Emotional Disturbance Disability or COVID Stress?
Identifying Emotional Disturbances When Many Students Are Struggling with Mental Health Needs
Has the pandemic made identifying students with emotional disturbance more challenging for you as a school psychologist? If so, you’re not alone.
A dual responsibility. School psychologists are charged with helping the many children and teens who are struggling with anxiety, depression and other issues due to the pandemic. They must also identify students who have emotional disturbance disabilities and are entitled to support through the Individuals with Disabilities Act (IDEA).
A river of referrals. However, according to Pew Trusts, millions more kids are showing up with symptoms of depression and anxiety, and school psychologists have faced a “river of referrals” to provide students with mental and emotional health support.
Stressors Due to the Pandemic
Pandemic-related factors impacting the mental health and wellness of all students (both with and without emotional disturbance disabilities) include:
Emotional Disturbance Disability as Defined by IDEA
When trying to sort out pandemic-related stress versus disability, it can be helpful to study the definition of emotional disturbance. According to the Individuals with Disabilities Education Act (IDEA) Sec. 300.8 (c)(4)
(i) Emotional disturbance means a condition exhibiting one or more of the following characteristics over a long period of time and to a marked degree that adversely affects a child’s educational performance:
(A) An inability to learn that cannot be explained by intellectual, sensory, or health factors.
(B) An inability to build or maintain satisfactory interpersonal relationships with peers and teachers.
(C) Inappropriate types of behavior or feelings under normal circumstances.
(D) A general pervasive mood of unhappiness or depression.
(E) A tendency to develop physical symptoms or fears associated with personal or school problems.
(ii) Emotional disturbance includes schizophrenia. The term does not apply to children who are socially maladjusted, unless it is determined that they have an emotional disturbance.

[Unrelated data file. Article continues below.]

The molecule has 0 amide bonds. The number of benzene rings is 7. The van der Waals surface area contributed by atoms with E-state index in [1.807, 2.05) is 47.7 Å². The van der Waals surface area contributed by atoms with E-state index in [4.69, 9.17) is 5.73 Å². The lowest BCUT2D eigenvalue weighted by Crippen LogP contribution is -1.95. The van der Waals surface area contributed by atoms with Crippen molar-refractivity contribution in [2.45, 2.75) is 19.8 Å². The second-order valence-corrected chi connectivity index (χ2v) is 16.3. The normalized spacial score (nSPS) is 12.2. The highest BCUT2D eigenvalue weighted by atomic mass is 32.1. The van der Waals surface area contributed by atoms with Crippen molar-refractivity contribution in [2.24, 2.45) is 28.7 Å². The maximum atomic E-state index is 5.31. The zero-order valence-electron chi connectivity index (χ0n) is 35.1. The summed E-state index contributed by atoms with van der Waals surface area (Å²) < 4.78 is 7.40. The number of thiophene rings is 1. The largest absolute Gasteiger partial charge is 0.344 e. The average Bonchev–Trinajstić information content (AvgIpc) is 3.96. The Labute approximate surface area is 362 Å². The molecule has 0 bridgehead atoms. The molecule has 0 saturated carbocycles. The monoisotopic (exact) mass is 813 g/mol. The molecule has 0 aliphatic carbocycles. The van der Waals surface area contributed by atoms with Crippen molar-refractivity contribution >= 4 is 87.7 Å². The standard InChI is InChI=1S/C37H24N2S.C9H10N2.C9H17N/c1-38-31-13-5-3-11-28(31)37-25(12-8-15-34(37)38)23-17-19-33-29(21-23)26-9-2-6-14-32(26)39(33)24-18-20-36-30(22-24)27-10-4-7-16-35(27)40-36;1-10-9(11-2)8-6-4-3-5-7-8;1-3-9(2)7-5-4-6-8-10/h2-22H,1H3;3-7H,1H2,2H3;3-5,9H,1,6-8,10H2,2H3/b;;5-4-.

Resources for Identifying Emotional Disturbance Disability
One resource that can help determine whether a student is struggling with an emotional disability or COVID-related stress is Identifying Emotional Disturbance
, presented at the National Association of School Psychologists (NASP) conference by Stephen E. Brock, Ph.D., NCSP, LEP. This detailed guide breaks down identifying characteristics of emotional disturbance disability.
Please note: Each school psychologist must follow their district, state and federal guidelines for psychological evaluations and identifying emotional disturbance disabilities.
COVID Stress vs. Emotional Disturbance Disability
In short, differentiators between COVID-related stress and emotional disturbance disability come down to duration, intensity and impact.
Emotional disturbance disabilities tend to:
- Occur over a long period of time, lasting six months or longer
- Be pervasive and intense, occuring to a marked degree
- Adversely impact educational performance
Stress related to COVID may:
- Be short-lived
- Feel mild, resolving with intervention and support
- Not severely impact educational performance
Distinguishing students who have an emotional disability from those who are experiencing COVID-related stress is no easy task – but it’s a critical one. School psychologists play an essential part in helping promote and rebuild mental health and wellness among this generation. For that, and for continuing to protect our nation’s children, we thank you.